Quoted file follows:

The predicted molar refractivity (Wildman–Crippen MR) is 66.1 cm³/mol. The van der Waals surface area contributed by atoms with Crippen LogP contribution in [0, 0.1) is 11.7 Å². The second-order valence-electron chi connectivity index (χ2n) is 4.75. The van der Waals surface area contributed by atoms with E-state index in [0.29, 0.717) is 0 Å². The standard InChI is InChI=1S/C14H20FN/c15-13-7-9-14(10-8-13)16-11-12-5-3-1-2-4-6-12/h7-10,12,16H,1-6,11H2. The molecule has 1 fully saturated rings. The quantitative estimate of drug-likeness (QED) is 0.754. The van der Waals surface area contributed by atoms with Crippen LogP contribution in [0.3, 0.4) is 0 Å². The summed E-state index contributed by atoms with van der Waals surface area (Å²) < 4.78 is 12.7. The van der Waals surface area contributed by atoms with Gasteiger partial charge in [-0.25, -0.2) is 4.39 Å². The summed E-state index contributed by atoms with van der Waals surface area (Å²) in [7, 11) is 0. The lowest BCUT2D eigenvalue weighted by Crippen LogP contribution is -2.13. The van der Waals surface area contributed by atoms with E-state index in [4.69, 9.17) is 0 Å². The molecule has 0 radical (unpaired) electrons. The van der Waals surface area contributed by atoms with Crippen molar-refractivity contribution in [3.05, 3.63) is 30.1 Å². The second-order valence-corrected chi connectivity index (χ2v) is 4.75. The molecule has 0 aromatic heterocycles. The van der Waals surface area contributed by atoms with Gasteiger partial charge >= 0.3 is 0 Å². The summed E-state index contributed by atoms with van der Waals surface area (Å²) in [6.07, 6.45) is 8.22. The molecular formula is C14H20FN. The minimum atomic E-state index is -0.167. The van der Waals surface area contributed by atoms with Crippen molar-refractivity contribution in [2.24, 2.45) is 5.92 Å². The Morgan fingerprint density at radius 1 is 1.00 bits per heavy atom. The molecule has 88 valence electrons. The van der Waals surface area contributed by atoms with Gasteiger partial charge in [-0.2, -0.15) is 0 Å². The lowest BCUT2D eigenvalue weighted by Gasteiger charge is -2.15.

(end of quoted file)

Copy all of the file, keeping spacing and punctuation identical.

The predicted molar refractivity (Wildman–Crippen MR) is 66.1 cm³/mol. The van der Waals surface area contributed by atoms with Crippen LogP contribution in [0, 0.1) is 11.7 Å². The second-order valence-electron chi connectivity index (χ2n) is 4.75. The van der Waals surface area contributed by atoms with E-state index in [0.29, 0.717) is 0 Å². The standard InChI is InChI=1S/C14H20FN/c15-13-7-9-14(10-8-13)16-11-12-5-3-1-2-4-6-12/h7-10,12,16H,1-6,11H2. The molecule has 1 fully saturated rings. The quantitative estimate of drug-likeness (QED) is 0.754. The van der Waals surface area contributed by atoms with Crippen LogP contribution in [0.3, 0.4) is 0 Å². The summed E-state index contributed by atoms with van der Waals surface area (Å²) < 4.78 is 12.7. The van der Waals surface area contributed by atoms with Gasteiger partial charge in [-0.25, -0.2) is 4.39 Å². The summed E-state index contributed by atoms with van der Waals surface area (Å²) in [7, 11) is 0. The lowest BCUT2D eigenvalue weighted by Crippen LogP contribution is -2.13. The van der Waals surface area contributed by atoms with E-state index in [4.69, 9.17) is 0 Å². The molecule has 0 radical (unpaired) electrons. The van der Waals surface area contributed by atoms with Crippen molar-refractivity contribution in [3.05, 3.63) is 30.1 Å². The second-order valence-corrected chi connectivity index (χ2v) is 4.75. The molecule has 0 aromatic heterocycles. The van der Waals surface area contributed by atoms with Gasteiger partial charge >= 0.3 is 0 Å². The summed E-state index contributed by atoms with van der Waals surface area (Å²) in [6.07, 6.45) is 8.22. The molecular formula is C14H20FN. The minimum atomic E-state index is -0.167. The van der Waals surface area contributed by atoms with Crippen molar-refractivity contribution in [2.24, 2.45) is 5.92 Å². The Morgan fingerprint density at radius 1 is 1.00 bits per heavy atom. The molecule has 88 valence electrons. The van der Waals surface area contributed by atoms with Gasteiger partial charge in [-0.2, -0.15) is 0 Å². The lowest BCUT2D eigenvalue weighted by Gasteiger charge is -2.15.